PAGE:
All fields are required.SCOTTSDALE 2014 CONSIGNMENTS
CONTACT A CONSIGNMENT SPECIALIST
Vehicle to be offered for Auction sale WITHOUT RESERVE and SOLD to the highest bidder January 15th-19th at Russo and Steele’s 14th Annual Scottsdale Arizona Auction. Please contact us for more information.
Designed and built for one singular purpose – to homologate Ford’s wildly successful Mustang for SCCA road-racing competition – Carroll Shelby’s original GT350 exemplified Ford’s win-at-all-costs “Total Performance” era and conferred an unbeatable high-performance image on the trendsetting new “ponycar”. On the track, the GT350 utterly dominated the opposition, particularly archrival Chevrolet’s Corvette, to secure three straight SCCA B-Production racing championships from 1965 through 1967.
Beginning as factory-standard Wimbledon White Mustang fastbacks powered by Ford’s solid-lifter 289 High Performance V-8 engine, the GT350 was fitted with front-disc brakes, a Borg-Warner T-10 4-speed transmission, and a Ford 9-inch rear-end housing fitted with a Detroit Locker differential. To qualify the car as a two-seater for racing, the rear seat was removed and replaced by a simple fibreglass shelf. The front suspension was lowered, and Koni shock absorbers, special Goodyear tires, rear-traction bars, and special underhood bracing brought race-quality handling. Rear-fender air scoops and special ducts were installed to cool the metallic-lined rear drum brakes. Output of the 289 engine was raised to 306 horsepower with a 715-cfm Holley carburetor, “Tri-Y” headers, and other tweaks.
In addition to its racing prowess, the GT350 garnered universal praise for the motoring press. Over just nine months, Shelby assembled 562 GT350s at the Venice works, but the scope of the effort and planned production increases for 1966 forced Shelby to move operations to the former North American Aviation facilities next to the LAX airport. As a thinly disguised racing car, the GT350 was quite a challenging drive on the street, thanks to its stiff ride, high-effort competition brakes, cop-baiting exhaust, and squealing rear tires constantly at the mercy of the Detroit Locker rearend assembly. At the suggestion of Ford executives, several revisions for 1966 successfully maintained the basic race-bred character of the GT350 while making it somewhat less demanding on its drivers and passengers. While production and sales quadrupled, just 2,378 were built for 1966, followed by 1,175 for 1967. With their outstanding competition pedigree, performance, and rarity, the GT350 remains a cornerstone of the vintage-racing and collector-car worlds today.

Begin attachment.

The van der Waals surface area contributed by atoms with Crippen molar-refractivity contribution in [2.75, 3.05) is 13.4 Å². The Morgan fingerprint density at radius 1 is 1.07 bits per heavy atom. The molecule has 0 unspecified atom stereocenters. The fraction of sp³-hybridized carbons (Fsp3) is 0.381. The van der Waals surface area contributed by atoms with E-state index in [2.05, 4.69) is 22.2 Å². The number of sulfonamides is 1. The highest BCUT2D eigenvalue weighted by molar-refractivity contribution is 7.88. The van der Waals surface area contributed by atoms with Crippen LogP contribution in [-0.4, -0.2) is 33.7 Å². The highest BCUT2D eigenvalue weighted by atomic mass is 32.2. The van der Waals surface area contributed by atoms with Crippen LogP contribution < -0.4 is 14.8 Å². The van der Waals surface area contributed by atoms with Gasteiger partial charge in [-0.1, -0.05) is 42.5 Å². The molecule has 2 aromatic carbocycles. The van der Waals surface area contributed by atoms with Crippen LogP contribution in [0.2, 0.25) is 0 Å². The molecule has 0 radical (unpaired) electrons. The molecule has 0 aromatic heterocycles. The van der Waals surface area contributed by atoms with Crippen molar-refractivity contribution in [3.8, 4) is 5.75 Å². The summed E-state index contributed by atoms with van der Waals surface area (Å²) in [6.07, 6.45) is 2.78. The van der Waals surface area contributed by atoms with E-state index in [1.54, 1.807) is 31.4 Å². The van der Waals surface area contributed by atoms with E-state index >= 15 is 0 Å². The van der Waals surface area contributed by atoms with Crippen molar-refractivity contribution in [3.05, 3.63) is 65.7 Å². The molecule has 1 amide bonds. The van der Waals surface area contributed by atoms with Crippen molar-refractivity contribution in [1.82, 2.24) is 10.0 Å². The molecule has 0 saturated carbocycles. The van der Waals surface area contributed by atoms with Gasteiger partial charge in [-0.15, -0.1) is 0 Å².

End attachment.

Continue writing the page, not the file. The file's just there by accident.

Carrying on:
The 1966 GT350 offered here, numbered SFM6S1594, was stored away from the late 1970s until 2004, followed by a meticulous restoration that returned it to its original showroom condition performed by Gary Jones Motorsports (Hephzibah, GA), and completed in 2006. Mr. Jones carried out a full rotisserie restoration of the car, including an original K-code “Hi-Po” 289 engine and all-original engine components. To call the GT350 stunning today would be a massive understatement, with the car finished and detailed to virtually impeccable standards throughout. Following completion, the GT350 made its post-restoration debut at the “Fabulous Fifties Fall Fiesta,” an event that was appropriately held at Shelby Automobiles in Gardena, California.